Mortgage rates start the year higher but remain historically low — for now
Average mortgage rates inched higher at the end of the 2021, and more increases are likely to greet borrowers in the new year, according to a popular survey.
The COVID-19 pandemic, which is going on its third year, continues to wreak havoc on the economy, with the omicron variant now tearing through the country. While the economic fallout might normally lead to lower borrowing costs, mortgage rates are expected to keep heading north.
Procrastinating homeowners who've made New Year's resolutions to finally get around to refinancing will want to do that before today's historically low mortgage rates are history.
30-year fixed mortgage rates
The interest rate on a 30-year fixed-rate mortgage rose an an average 3.11% last week, from 3.05% a week earlier, mortgage giant Freddie Mac is reporting.
One year ago, 30-year fixed mortgages were averaging just 2.67%, on the way to a record low early in 2021. Rates remained relatively low throughout most of last year, but then started to climb in the fall and have stayed a little above 3% since mid-November.
“Mortgage rates have effectively been moving sideways despite the increase in new COVID cases. This is because incoming economic data suggests that the economy remains on firm ground, particularly cyclical industries like manufacturing and housing,” says Sam Khater, Freddie Mac’s chief economist.
“While we do expect rates to rise, the push of the first-time homebuyer demographic that’s been propelling the purchase market will continue in 2022 and beyond.”
15-year fixed-rate mortgages
The average interest rate on a 15-year fixed-rate mortgage climbed to 2.33% last week, up from the previous week when it averaged 2.30%, Freddie Mac says. A year ago at this time, the 15-year loan was averaging 2.17%.
The shorter-term home loans are popular with homeowners refinancing out of 30-year mortgages. With a 15-year loan, borrowers will pay much less in interest costs over the life of their loan, but their monthly payments will likely be higher.
Industry insiders seem to be in agreement on where rates are heading.
Freddie Mac's forecast calls for 30-year mortgage rates to hit an average 3.7% by the end of 2022, but the Mortgage Bankers Association — the nation’s largest mortgage industry trade group — predicts rates will go to 4%, with further increases likely in 2023.
5-year adjustable-rate mortgages
Rates on five-year adjustable-rate mortgages — or ARMs — ended the year averaging 2.41%, up from 2.37% a week earlier, Freddie Mac says. The rates are way down from a year ago, when the typical five-year ARM was at a much steeper 2.71%.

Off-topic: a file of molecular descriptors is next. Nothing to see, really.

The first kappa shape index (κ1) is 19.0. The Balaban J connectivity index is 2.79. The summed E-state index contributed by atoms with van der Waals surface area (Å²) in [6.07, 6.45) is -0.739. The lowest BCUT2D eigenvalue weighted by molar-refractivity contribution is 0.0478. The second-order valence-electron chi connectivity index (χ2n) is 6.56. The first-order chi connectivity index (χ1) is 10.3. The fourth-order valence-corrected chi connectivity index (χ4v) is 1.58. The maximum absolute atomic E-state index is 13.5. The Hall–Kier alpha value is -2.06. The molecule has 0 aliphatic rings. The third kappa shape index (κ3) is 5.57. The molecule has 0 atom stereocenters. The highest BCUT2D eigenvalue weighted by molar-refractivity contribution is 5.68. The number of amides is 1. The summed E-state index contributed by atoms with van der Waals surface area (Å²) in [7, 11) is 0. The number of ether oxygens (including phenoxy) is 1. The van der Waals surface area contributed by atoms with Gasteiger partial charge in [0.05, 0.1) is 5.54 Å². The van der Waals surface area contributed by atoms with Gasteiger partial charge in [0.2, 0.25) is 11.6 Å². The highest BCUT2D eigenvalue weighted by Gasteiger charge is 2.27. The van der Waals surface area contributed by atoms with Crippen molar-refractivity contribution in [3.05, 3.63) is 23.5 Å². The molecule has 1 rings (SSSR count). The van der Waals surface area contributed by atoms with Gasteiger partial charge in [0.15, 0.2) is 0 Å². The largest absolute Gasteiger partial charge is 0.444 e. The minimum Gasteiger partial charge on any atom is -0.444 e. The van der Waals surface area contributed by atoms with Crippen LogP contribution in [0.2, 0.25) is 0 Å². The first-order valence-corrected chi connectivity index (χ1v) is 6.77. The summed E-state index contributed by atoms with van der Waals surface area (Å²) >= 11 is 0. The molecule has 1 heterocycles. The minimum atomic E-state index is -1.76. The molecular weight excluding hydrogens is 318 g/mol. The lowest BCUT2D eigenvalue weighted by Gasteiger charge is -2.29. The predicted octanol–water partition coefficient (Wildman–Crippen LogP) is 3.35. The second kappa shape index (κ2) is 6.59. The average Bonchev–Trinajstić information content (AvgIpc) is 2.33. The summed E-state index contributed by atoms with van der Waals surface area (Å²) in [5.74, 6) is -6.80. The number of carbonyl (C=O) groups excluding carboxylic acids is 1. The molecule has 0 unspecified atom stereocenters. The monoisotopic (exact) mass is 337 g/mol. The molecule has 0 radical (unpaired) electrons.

The interest rates on adjustable-rate home loans can go up or down after a period of time, based on the performance of a particular benchmark like the prime rate.
When rates are rising, many borrowers refinance their ARMs into more stable fixed-rate loans.
Why rates will rise
Mortgage rates typically follow the yield — or interest — paid on government bonds.
Last week, the yield on 10-year Treasuries surpassed 1.5% for the second time in December, notes Danielle Hale, chief economist of Realtor.com.
“Investors have reacted with increasing optimism following initial caution in response to the emergence of the omicron variant, even as case counts grow," Hale says. “If higher rates in long-term Treasuries can be sustained, which will likely require stable or improving news around omicron and COVID, that will mean higher mortgage rates for homebuyers."
Changes in Federal Reserve monetary policy also are likely to lead to higher rates. November's 6.8% inflation rate — which was the highest in nearly 40 years — has prompted the Fed to more quickly wind down its pandemic policies that have kept rates low.
“Inflation is here to stay for much of 2022 and potentially a little bit beyond so it’s fair to say that mortgage rates are going to trend a little bit higher into ,” Arjun Dhingra, a San Francisco-based mortgage banker, said on the latest episode of The Mortgage Reports podcast.
How to get the lowest mortgage rate you can
If you look around, you can easily find a 30-year refi mortgage under 3%, or 15-year loans with rates around 2%. But those low rates could soon be history.
Whether you're a homebuyer, or a homeowner considering a cost-saving refinance of an existing mortgage, it may be time to lock in lock in a low rate.
Borrowers who refinanced into 30-year loans during the first half of 2021 have saved over $2,800 in mortgage payments annually, Freddie Mac research has found.
Whatever type of loan you’re shopping for, compare offers from at least five different lenders to secure the lowest rate for your area and for a person with your credit profile.
Before submitting your loan application, get a free peek at your credit score. Borrowers with the highest credit scores are typically offered the lowest rates, so you may need to work on improving your score before you start approaching lenders.
If gobs of high-interest debt are making it hard for you to find an affordable mortgage rate, you may want to roll those balances into a single, lower-interest debt consolidation loan. You’ll pay less in interest, eliminate your debt sooner and possibly free up some much-needed cash flow.
This article provides information only and should not be construed as advice. It is provided without warranty of any kind.